10 Money-Saving Websites to Check Before Shopping

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By Kimberly Palmer

When it comes to saving money, the Web is your friend. Certain sites make it exceedingly simple to compare prices and find a great deal. All you need is your phone or computer and Internet access. The following 10 sites will help you save time and money:

Unsubscribe to ads. Unroll.Me might be one of the easiest ways to remove temptation from your email inbox. The tool collects all of those advertising emails sent to you from retailers -- and anyone else who uses a bulk emailing list – and puts them into a daily "rollup" email you can peruse whenever it's convenient. That way, you won't get spammed all day, and you can still catch emails that matter to you.

Getting the latest shopping tips. Run by Lisa Koivu, a former contributor to the U.S. News Frugal Shopper blog, ShopGirlDaily.com keeps you abreast of the latest trends in the retail world, including the best ways to score a deal or where to find the best price for fall boots. She also publishes gift guides and information on affordable subscription boxes.

Stop paying for shipping. Before you make any online purchase, a stop at RetailMeNot.com is in order. Not only does the site collect coupons, but it also tracks free shipping codes and other discount information that can ensure you get the best deals available at tens of thousands of stores.

Consider already-opened products. Just as a new car loses value as soon as it's driven off the lot, new products also lose value after a customer opens them and then returns them to the store. That's where Blinq.com comes in. The site partners with retailers to sell discounted items to customers who don't mind minor signs of use or the fact that the packaging has been opened.

Get cash back. A slew of new sites offering cash back have popped up to help you save at checkout. One popular option, Ebates.com, lets you opt for scheduling in-store pickups instead of delivery, if that's more convenient for you. The pickup option also guarantees you don't pay for shipping.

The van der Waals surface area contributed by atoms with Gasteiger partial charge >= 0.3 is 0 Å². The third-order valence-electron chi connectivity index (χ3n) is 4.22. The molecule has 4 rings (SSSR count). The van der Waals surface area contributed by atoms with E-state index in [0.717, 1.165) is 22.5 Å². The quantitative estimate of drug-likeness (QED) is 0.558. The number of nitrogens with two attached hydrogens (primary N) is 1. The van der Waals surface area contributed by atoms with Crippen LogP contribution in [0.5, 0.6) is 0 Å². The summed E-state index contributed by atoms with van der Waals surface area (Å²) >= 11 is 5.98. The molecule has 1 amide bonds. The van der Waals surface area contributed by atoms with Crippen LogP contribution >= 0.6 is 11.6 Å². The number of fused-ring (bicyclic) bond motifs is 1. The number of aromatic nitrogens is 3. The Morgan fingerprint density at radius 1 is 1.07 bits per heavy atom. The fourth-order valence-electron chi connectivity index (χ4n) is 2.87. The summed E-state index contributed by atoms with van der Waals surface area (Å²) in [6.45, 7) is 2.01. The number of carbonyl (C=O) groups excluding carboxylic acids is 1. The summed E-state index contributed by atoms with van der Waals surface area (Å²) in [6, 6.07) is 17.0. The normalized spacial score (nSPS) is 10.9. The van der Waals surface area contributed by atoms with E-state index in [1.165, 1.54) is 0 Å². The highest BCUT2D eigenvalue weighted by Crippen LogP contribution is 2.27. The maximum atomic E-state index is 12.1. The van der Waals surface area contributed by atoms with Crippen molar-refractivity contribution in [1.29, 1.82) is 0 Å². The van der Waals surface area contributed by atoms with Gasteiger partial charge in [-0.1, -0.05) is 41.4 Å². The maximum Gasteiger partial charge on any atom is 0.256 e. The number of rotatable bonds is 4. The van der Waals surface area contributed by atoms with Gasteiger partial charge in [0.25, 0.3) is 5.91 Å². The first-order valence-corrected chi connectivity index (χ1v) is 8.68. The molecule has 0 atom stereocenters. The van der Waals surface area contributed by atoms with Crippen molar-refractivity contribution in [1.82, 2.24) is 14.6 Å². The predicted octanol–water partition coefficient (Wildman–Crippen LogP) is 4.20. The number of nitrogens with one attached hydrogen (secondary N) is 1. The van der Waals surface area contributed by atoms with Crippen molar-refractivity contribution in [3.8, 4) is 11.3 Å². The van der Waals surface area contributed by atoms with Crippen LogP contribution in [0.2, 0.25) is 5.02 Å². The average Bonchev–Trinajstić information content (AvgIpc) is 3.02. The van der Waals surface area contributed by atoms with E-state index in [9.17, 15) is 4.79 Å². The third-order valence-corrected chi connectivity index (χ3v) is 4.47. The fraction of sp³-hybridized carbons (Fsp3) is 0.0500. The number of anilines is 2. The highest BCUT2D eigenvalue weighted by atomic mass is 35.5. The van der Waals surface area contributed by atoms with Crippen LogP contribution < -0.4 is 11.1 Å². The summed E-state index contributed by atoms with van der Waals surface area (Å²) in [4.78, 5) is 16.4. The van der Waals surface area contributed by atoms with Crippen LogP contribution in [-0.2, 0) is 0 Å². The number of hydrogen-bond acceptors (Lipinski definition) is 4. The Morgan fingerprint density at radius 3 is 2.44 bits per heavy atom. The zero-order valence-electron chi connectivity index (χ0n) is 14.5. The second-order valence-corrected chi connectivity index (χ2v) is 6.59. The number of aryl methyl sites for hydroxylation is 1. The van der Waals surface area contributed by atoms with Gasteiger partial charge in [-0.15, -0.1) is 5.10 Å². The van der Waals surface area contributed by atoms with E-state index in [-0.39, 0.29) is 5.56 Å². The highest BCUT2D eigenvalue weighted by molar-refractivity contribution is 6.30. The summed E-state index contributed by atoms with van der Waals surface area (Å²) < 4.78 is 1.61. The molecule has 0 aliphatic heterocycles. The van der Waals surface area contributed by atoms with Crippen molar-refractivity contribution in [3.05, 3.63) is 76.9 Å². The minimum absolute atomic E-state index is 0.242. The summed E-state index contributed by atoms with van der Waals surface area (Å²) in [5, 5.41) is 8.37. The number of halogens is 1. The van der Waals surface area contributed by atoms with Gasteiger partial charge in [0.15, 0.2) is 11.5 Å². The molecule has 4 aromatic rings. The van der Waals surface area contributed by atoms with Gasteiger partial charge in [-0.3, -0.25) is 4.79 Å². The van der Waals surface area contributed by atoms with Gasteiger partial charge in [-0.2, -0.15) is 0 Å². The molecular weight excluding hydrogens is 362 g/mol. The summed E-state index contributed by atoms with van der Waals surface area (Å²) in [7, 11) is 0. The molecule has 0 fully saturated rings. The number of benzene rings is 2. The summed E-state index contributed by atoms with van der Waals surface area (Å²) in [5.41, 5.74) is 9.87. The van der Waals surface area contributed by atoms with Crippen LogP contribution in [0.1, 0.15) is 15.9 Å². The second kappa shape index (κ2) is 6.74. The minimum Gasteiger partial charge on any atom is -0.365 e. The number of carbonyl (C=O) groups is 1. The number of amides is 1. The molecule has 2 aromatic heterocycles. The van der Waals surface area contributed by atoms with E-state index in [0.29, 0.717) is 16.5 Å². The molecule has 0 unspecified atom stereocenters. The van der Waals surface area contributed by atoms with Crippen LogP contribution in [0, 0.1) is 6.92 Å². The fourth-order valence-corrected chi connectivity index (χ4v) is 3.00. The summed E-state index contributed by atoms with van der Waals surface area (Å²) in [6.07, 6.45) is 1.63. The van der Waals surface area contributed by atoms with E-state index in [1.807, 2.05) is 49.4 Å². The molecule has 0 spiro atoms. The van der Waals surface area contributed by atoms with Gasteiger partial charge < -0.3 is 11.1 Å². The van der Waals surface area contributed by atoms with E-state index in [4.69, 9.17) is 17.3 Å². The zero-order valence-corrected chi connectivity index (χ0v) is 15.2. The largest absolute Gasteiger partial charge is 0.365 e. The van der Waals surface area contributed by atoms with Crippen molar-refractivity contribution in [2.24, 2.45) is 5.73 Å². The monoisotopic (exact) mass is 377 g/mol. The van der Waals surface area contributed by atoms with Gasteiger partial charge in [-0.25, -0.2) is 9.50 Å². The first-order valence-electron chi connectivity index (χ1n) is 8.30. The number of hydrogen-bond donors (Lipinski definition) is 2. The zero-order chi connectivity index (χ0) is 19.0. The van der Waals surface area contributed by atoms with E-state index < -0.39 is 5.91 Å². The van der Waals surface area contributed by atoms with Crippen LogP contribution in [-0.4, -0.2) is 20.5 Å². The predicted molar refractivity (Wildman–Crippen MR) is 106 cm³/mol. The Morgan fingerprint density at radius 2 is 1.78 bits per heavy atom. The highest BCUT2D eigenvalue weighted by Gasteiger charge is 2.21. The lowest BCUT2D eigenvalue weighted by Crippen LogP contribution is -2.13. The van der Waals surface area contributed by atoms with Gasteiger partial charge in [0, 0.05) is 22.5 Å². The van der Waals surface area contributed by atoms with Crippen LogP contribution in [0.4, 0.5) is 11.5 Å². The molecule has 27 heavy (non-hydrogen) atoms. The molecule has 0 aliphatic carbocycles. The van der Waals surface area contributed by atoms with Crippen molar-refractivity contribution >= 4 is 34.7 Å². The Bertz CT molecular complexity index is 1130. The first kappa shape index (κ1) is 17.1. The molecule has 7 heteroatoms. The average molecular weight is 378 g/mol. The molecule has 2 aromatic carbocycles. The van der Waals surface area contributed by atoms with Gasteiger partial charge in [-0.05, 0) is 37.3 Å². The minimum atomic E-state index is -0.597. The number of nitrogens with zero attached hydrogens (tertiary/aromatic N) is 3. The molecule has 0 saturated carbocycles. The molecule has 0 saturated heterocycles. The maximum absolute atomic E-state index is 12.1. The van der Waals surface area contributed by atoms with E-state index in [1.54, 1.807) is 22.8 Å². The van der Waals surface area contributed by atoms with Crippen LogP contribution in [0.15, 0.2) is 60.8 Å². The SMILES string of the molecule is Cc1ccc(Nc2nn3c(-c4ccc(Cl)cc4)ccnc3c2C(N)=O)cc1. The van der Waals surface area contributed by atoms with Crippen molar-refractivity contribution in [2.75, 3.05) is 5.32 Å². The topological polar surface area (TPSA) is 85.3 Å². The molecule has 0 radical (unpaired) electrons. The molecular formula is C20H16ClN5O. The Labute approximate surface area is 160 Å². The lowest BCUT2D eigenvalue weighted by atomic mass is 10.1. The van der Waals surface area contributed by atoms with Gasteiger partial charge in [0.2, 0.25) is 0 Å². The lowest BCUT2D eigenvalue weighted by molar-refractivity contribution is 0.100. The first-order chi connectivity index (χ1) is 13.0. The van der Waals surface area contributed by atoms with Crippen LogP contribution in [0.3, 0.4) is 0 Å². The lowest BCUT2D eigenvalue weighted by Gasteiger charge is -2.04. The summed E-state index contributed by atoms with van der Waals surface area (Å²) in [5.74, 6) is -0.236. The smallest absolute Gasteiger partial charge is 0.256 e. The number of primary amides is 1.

Layer gift cards. The gift card layering method is another frequently used tool by savvy shoppers. If you know you have to make a purchase from a certain retailer, such as Starbucks or Amazon, you can first purchase a gift card that comes with a discount. For example, at GiftCardGranny.com or Raise.com, you might be able to buy a $50 gift card for $40, which shaves an automatic $10 off your purchase.

Use more coupons. You might have already incorporated coupons into your shopping routine, but you can probably find even more if you visit coupons.com. The site lets you search for items by categories, such as apparel, food and personal care, so you can make sure you get the best deals for items on your shopping list.

Get Amazon deals. If you buy frequently from Amazon, then you'll want to visit camelcamelcamel.com to track specific items on your list. The site will let you know as soon as prices drop on Amazon so you can time your purchase to get the best deal.

Grab a group coupon. They're no longer the hot new thing in the coupon space, but LivingSocial and Groupon can still alert you to amazing deals. You often have to act quickly to get a voucher, and smaller, local restaurants can get crowded after a sale, but the sites let you try new things, from massages to smoothies, for cut-rate prices.

Don't forget to be social. With banks and retailers increasingly communicating their best deals over Twitter and Facebook, it can literally pay to follow or friend them. You can also use social media to request refunds or report problems, which can translate into savings. Just be sure to keep personal information like account numbers offline or in private messages.

Kimberly Palmer is a senior editor for U.S. News Money. She is the author of the new book, "The Economy of You." You can follow her on Twitter @alphaconsumer, circle her on Google Plus or email her at kpalmer@usnews.com.
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